Opt for the manufacturer’s specified tires to improve your fuel economy or EV’s electric range and avoid upgrading to oversized wheels with bigger, broader tires.

9. Warranty

The warranty can cover you against defects and tread wear within a specified mileage.

The warranty reflects the manufacturer’s confidence in their products, and the best manufacturers offer a comprehensive warranty.

If you consider buying a warranty, read the small print. Typically, you need to prove that you correctly inflated your tires, rotated them at the appropriate interval, and drove responsibly.

The fine print may contain clauses that mean you will never be able to claim the warranty, which means a waste of time and money buying it.

You are probably better off spending more on premium tires with a free warranty.

10. Noise

Some tires are noisier than others.

Perhaps road noise doesn’t bother you, but you may want to opt for tires that give you a quieter ride.

You can use experience and talk to other road users about the tire brands that run with less noise.

11. Driving Style

Your driving style impacts the tire qualities that suit you.

You may be a low-speed city commuter and value a smooth and quiet ride. You may be a stalwart of the school run, prefer excellent grip, and value safety.

You may be at that stage in life where you drive a little faster than average and need high-performance tires that match your sporty ride.

Be honest with yourself about what you need from the tires on your vehicle.

12. Road Surfaces

Different tires perform better on different terrains.

If you regularly drive off-road with the hazards of mud and potholes, you need a different set of tires from the driver who has near-perfect roads.

When you choose your tires, think about your driving surface, durability, and traction needs.

13. Load Carrying

You need a tire to support the extra weight if your vehicle carries heavy loads.

Heavier duty tires don’t wear as quickly under the pressure of a loaded vehicle as a standard passenger tire.

Combine the correct tire with the proper inflation, and you can carry your load and improve your fuel economy.

14. Cost and Mileage

Cost is a consideration in buying tires, but you need to balance budget tires with the cost of fuel and how much mileage you get from your tires.

Putting cheap tires on your vehicle may cost you more if you need to change them twice as often.

In many cases, you may save money by opting for a premium tire brand when you consider all the factors.

Reading the Tire Code

The tire code printed on your new tires gives you plenty of helpful information about the tire so you can match the right tire to your vehicle.

Every tire manufacturer publishes its code and meanings. Before buying tires, you must check what your vehicle needs.

A typical tire code consists of a combination of letters (L) and numbers (N) and looks like this:


The first letter tells you the tire type, and you can choose from:

  • Passenger or domestic vehicles – P stands for regular tires.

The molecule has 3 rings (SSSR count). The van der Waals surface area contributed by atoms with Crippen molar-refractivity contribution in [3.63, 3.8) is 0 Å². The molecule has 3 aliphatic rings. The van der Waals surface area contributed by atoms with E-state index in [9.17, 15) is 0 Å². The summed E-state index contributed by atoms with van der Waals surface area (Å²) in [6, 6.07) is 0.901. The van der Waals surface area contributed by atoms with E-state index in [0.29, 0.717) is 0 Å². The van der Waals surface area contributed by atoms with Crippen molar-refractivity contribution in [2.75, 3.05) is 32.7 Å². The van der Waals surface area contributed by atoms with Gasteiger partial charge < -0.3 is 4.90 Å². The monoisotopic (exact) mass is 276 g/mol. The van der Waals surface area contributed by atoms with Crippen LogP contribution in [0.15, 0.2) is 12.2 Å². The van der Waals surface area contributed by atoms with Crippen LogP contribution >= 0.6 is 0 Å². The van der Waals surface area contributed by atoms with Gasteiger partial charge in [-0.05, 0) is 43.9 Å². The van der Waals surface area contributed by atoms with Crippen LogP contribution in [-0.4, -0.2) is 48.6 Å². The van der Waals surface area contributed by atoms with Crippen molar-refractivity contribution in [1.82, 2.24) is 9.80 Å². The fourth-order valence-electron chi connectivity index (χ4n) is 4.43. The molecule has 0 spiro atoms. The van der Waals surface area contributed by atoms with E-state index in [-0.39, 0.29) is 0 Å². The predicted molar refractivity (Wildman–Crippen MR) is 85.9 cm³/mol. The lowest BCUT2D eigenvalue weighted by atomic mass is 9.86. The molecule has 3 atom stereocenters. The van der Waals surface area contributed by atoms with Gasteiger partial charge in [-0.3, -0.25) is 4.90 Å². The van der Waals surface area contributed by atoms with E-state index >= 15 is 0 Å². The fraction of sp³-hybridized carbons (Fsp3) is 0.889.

• Light Trucks need tires that can carry a load, and these use LT.
  • A tire with a thicker sidewall is ST or Special Trailer.
  • Your spare tire for emergency use will have a T.

The following three numbers tell you the width of the tread on your tire.

The two numbers after the forward-slash are an aspect ratio expressed as a percentage of section height compared to the section width. The lower the aspect number, the better the steering performance.

The next letter tells you about the reinforcing under the tread:

  • R stands for radial.
  • B stands for Bias Belt.
  • D or “-“denotes diagonal.

R or radial is the most common as this configuration is the latest and most effective for general road use.

The one or two numbers following the reinforcing letter tell you the rim diameter the tire will fit, and the following two or three numbers are the load rating per individual tire.

The final letter tells you the speed index or the top speed at which the tire can stay relatively cool. Run too fast for your tires, and you risk tire failure. The letters run in semi-alphabetical order from L (lowest at 75 mph) to Z (open-ended).

Department of Transport (DOT) Code

In the US, every legal tire has a molded DOT code on the side, giving you some information, but most of the detail relates to the manufacturer.

You get a two or three-letter and number combination, which is unique to the factory making the tires.

There is a manufacturer’s identification number and tire size, which helps the industry in case of tire recalls.

Finally, a four-digit date code corresponds to the week and year. It isn’t apparent, and you need to look the code up on a chart to ascertain the date of manufacture.

Uniform Tire Quality Grade Code (UTQG)

In the US, any tires that are not:

  • Under 12 inches in diameter.
  • Spare tires.
  • Winter tires.
  • Deep tread light truck tires.

Must have a UTQG code detailing:

  • Treadwear – how durable your tire is in test conditions.
  • Traction in stopping on wet surfaces.
  • Temperature resistance at speed.

The Various Tire Brands Evaluated and Compared

This blog covers an extensive list of tire brands, and they include:

Alternatively, the following major tire retailers may offer better prices for the same tires:

  • Big O Tires
  • Costco
  • Discount Tire
  • Les Schwab
  • Walmart


The best tires for you are a combination of the qualities you need at a price you can afford.

It is worth investing more in your tires to enhance the safety of your ride, but it is worth researching your tires to understand if your tires are as good as the advertising.